AUGUSTA — They’re two of the shortest athletes at any Cony High School track and field practice. And coach Jon Millett says that doesn’t change much when the meets arrive.

“Four-something?” Millett answered when asked about Julia and Anna Reny’s height. “You’d be hard-pressed to go to a high school track meet and find anybody shorter than them.”

He paused briefly.

“But you’d also be hard-pressed to find anybody more athletic than them.”

The Renys are freshmen, twin sisters and, at an inch or two north of 5 feet, hardly imposing. They’re also the driving force behind a Rams team experiencing whole new heights. Cony won the Kennebec Valley Athletic Conference Class B title, and the Renys, part of a talented freshman trio along with high jump champion Tess Towle, accounted for 39 points by themselves. Anna was second in the 300- and 100-meter hurdles and third in the 200-meter dash, while Julia was second in the 400, third in the javelin and fifth in the 800. The two also competed on Cony’s second-place 4×400 team, meaning they helped generate 47 points altogether, more than half of Cony’s winning total of 92.

Freshman production like that is surprising. But as Shawn Totman, a co-coach along with Millett, pointed out, it hasn’t come out of nowhere.

“The results that they’ve had are only because they’ve worked so hard,” he said. “There’s natural ability, there’s no question. They are gifted track athletes. But they have become better because of their willingness to buy into the fact that effort in practice is what’s going to lead to incredible improvement throughout the year. There’s no question they understand that.”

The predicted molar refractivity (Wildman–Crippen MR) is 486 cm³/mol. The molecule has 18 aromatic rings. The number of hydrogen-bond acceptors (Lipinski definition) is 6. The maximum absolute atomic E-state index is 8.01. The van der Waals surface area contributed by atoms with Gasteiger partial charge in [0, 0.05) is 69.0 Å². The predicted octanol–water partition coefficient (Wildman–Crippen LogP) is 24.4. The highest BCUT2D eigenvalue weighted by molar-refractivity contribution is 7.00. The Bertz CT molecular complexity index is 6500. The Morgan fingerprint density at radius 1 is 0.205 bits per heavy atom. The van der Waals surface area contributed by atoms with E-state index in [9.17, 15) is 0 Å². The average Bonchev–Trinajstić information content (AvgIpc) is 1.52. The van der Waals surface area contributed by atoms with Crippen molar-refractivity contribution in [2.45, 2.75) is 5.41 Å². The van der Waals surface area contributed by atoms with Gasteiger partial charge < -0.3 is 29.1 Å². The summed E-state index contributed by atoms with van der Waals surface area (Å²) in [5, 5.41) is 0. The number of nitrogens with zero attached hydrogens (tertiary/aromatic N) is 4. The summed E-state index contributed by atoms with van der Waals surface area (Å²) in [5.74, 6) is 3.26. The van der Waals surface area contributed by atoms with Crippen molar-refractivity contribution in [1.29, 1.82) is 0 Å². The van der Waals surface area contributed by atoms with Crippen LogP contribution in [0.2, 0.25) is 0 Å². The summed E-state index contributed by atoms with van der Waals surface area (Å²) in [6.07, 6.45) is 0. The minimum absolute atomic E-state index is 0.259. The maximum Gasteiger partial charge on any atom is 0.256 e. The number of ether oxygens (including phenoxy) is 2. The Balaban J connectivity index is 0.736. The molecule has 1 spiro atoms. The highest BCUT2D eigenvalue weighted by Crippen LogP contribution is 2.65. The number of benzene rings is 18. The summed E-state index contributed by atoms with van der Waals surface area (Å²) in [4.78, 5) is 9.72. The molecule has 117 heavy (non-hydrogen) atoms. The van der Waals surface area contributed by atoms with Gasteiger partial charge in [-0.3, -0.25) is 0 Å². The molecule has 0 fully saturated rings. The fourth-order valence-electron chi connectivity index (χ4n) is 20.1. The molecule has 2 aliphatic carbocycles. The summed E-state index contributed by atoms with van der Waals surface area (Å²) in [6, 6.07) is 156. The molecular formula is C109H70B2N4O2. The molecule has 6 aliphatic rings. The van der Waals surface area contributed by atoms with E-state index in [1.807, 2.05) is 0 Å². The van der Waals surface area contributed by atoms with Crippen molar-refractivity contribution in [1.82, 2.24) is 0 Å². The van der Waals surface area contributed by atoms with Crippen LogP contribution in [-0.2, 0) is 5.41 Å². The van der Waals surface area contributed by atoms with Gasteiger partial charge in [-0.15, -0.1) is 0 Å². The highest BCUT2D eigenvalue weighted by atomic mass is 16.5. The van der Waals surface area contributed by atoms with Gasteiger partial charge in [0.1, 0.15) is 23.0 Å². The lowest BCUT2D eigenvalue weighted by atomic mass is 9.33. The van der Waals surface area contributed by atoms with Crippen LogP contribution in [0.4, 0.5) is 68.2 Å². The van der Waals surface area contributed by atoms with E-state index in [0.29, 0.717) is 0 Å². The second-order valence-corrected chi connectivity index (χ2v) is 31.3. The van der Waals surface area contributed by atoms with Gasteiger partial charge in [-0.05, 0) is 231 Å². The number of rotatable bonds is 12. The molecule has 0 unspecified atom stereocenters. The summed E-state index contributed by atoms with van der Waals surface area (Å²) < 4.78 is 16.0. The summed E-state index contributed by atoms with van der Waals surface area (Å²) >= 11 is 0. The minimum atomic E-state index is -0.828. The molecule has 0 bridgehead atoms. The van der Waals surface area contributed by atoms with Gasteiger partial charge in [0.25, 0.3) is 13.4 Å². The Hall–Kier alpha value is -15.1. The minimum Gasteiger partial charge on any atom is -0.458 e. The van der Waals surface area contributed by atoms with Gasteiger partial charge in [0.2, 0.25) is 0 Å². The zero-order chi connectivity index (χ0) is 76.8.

Their impact hasn’t gone unnoticed by their teammates.

“They’re phenomenal athletes,” junior Zinaida Gregor said. “They’ve helped us win. It’s great to have a young team with a lot of great freshmen and sophomore athletes.”

The Renys were brought up to take track seriously. Their mother was a high school hurdles champion, and their older sisters, Olivia at Gardiner and Madeline at Cony, were track standouts as well. While still in elementary school, Julia and Anna began to get into the sport by competing in youth and summer track and field.

“It’s a family thing, honestly,” Anna said. “It’s always been a love of both of ours. It’s always been in both of our lives.”

At first, Anna and Julia competed in the same events, and the sibling rivalry flourished.

“When we were little, we used to go head-to-head,” Julia said. “So we had that competition, and every meet we would (flip-flop) who would win, back and forth.”

By middle school, the two went their separate ways on the track. Anna became a sprinter and a hurdler, while Julia found her niche in middle distance and with the javelin.

“I’m kind of a girl that likes to throw stuff. Hand-eye coordination, that kind of stuff,” Julia said. “I like technique and something you’ve got to practice. Something I get to throw in general, that’s something I’ve always loved since I was little and carried through.”

With different disciplines, the two went from trying to beat each other to pulling for one another instead.